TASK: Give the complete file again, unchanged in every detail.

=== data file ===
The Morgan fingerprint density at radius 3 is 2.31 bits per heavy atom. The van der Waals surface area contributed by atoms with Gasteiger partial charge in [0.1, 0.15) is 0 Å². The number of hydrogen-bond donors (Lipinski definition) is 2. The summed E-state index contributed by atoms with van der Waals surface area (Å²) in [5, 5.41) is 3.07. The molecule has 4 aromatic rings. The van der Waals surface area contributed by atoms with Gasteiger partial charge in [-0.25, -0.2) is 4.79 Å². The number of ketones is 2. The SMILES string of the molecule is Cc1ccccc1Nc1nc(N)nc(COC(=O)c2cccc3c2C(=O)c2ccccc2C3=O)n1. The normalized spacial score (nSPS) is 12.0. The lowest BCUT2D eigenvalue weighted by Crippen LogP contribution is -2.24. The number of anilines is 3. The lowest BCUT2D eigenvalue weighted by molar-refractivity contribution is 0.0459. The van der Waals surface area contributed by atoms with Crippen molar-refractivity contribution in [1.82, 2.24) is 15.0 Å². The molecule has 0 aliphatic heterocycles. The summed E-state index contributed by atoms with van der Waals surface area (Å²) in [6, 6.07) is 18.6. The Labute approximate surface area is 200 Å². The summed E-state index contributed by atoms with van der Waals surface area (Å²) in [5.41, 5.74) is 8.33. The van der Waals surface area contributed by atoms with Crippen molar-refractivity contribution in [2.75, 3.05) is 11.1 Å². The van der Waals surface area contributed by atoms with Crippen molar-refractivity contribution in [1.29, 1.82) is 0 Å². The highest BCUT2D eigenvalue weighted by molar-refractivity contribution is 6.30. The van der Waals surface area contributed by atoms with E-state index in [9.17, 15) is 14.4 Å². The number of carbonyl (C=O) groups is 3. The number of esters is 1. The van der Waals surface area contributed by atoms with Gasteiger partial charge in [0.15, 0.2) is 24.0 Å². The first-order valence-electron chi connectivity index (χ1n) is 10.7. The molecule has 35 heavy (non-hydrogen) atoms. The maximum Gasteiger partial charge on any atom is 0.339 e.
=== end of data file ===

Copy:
The Morgan fingerprint density at radius 3 is 2.31 bits per heavy atom. The van der Waals surface area contributed by atoms with Gasteiger partial charge in [0.1, 0.15) is 0 Å². The number of hydrogen-bond donors (Lipinski definition) is 2. The summed E-state index contributed by atoms with van der Waals surface area (Å²) in [5, 5.41) is 3.07. The molecule has 4 aromatic rings. The van der Waals surface area contributed by atoms with Gasteiger partial charge in [-0.25, -0.2) is 4.79 Å². The number of ketones is 2. The SMILES string of the molecule is Cc1ccccc1Nc1nc(N)nc(COC(=O)c2cccc3c2C(=O)c2ccccc2C3=O)n1. The normalized spacial score (nSPS) is 12.0. The lowest BCUT2D eigenvalue weighted by Crippen LogP contribution is -2.24. The number of anilines is 3. The lowest BCUT2D eigenvalue weighted by molar-refractivity contribution is 0.0459. The van der Waals surface area contributed by atoms with Crippen molar-refractivity contribution in [1.82, 2.24) is 15.0 Å². The molecule has 0 aliphatic heterocycles. The summed E-state index contributed by atoms with van der Waals surface area (Å²) in [6, 6.07) is 18.6. The Labute approximate surface area is 200 Å². The summed E-state index contributed by atoms with van der Waals surface area (Å²) in [5.41, 5.74) is 8.33. The van der Waals surface area contributed by atoms with Crippen molar-refractivity contribution in [2.75, 3.05) is 11.1 Å². The van der Waals surface area contributed by atoms with Crippen molar-refractivity contribution in [1.29, 1.82) is 0 Å². The highest BCUT2D eigenvalue weighted by molar-refractivity contribution is 6.30. The van der Waals surface area contributed by atoms with E-state index in [9.17, 15) is 14.4 Å². The number of carbonyl (C=O) groups is 3. The number of esters is 1. The van der Waals surface area contributed by atoms with Gasteiger partial charge in [0.15, 0.2) is 24.0 Å². The first-order valence-electron chi connectivity index (χ1n) is 10.7. The molecule has 35 heavy (non-hydrogen) atoms. The maximum Gasteiger partial charge on any atom is 0.339 e.